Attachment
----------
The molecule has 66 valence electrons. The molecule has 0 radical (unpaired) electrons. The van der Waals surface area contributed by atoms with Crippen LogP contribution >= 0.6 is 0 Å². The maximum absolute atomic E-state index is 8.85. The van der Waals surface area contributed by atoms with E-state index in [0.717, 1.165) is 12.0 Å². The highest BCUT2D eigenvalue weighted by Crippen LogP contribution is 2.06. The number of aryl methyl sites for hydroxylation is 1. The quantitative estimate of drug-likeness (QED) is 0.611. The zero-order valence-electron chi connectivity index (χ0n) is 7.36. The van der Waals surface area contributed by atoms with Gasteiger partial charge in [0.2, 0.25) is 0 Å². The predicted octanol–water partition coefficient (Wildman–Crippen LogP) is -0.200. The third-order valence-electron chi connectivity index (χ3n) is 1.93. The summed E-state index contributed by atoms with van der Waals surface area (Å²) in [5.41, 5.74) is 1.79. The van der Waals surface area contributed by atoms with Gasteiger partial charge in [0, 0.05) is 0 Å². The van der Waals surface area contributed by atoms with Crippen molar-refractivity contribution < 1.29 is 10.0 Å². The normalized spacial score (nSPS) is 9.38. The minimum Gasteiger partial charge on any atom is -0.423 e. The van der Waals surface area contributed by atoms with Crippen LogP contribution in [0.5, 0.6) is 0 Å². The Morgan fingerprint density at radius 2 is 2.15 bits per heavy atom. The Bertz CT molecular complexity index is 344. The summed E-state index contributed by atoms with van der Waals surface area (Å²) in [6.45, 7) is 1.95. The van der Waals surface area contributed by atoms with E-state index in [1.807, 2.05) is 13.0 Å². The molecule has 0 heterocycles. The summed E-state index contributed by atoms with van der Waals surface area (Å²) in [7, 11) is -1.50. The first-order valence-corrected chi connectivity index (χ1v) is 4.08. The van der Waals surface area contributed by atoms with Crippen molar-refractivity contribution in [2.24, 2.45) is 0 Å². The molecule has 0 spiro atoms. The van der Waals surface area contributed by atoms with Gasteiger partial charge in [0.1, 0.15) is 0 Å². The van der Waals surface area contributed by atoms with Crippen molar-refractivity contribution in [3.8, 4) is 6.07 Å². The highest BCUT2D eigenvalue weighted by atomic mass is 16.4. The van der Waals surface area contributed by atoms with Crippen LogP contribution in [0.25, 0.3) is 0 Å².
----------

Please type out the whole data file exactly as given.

The molecule has 66 valence electrons. The molecule has 0 radical (unpaired) electrons. The van der Waals surface area contributed by atoms with Crippen LogP contribution >= 0.6 is 0 Å². The maximum absolute atomic E-state index is 8.85. The van der Waals surface area contributed by atoms with E-state index in [0.717, 1.165) is 12.0 Å². The highest BCUT2D eigenvalue weighted by Crippen LogP contribution is 2.06. The number of aryl methyl sites for hydroxylation is 1. The quantitative estimate of drug-likeness (QED) is 0.611. The zero-order valence-electron chi connectivity index (χ0n) is 7.36. The van der Waals surface area contributed by atoms with Gasteiger partial charge in [0.2, 0.25) is 0 Å². The predicted octanol–water partition coefficient (Wildman–Crippen LogP) is -0.200. The third-order valence-electron chi connectivity index (χ3n) is 1.93. The summed E-state index contributed by atoms with van der Waals surface area (Å²) in [5.41, 5.74) is 1.79. The van der Waals surface area contributed by atoms with Gasteiger partial charge in [0, 0.05) is 0 Å². The van der Waals surface area contributed by atoms with Crippen molar-refractivity contribution < 1.29 is 10.0 Å². The normalized spacial score (nSPS) is 9.38. The minimum Gasteiger partial charge on any atom is -0.423 e. The van der Waals surface area contributed by atoms with Crippen LogP contribution in [0.5, 0.6) is 0 Å². The Morgan fingerprint density at radius 2 is 2.15 bits per heavy atom. The Bertz CT molecular complexity index is 344. The summed E-state index contributed by atoms with van der Waals surface area (Å²) in [6.45, 7) is 1.95. The van der Waals surface area contributed by atoms with E-state index in [1.807, 2.05) is 13.0 Å². The molecule has 0 heterocycles. The summed E-state index contributed by atoms with van der Waals surface area (Å²) in [7, 11) is -1.50. The first-order valence-corrected chi connectivity index (χ1v) is 4.08. The van der Waals surface area contributed by atoms with Crippen molar-refractivity contribution in [2.24, 2.45) is 0 Å². The molecule has 0 spiro atoms. The van der Waals surface area contributed by atoms with Gasteiger partial charge in [0.1, 0.15) is 0 Å². The van der Waals surface area contributed by atoms with Crippen molar-refractivity contribution in [3.8, 4) is 6.07 Å². The highest BCUT2D eigenvalue weighted by atomic mass is 16.4. The van der Waals surface area contributed by atoms with Crippen LogP contribution in [0.25, 0.3) is 0 Å².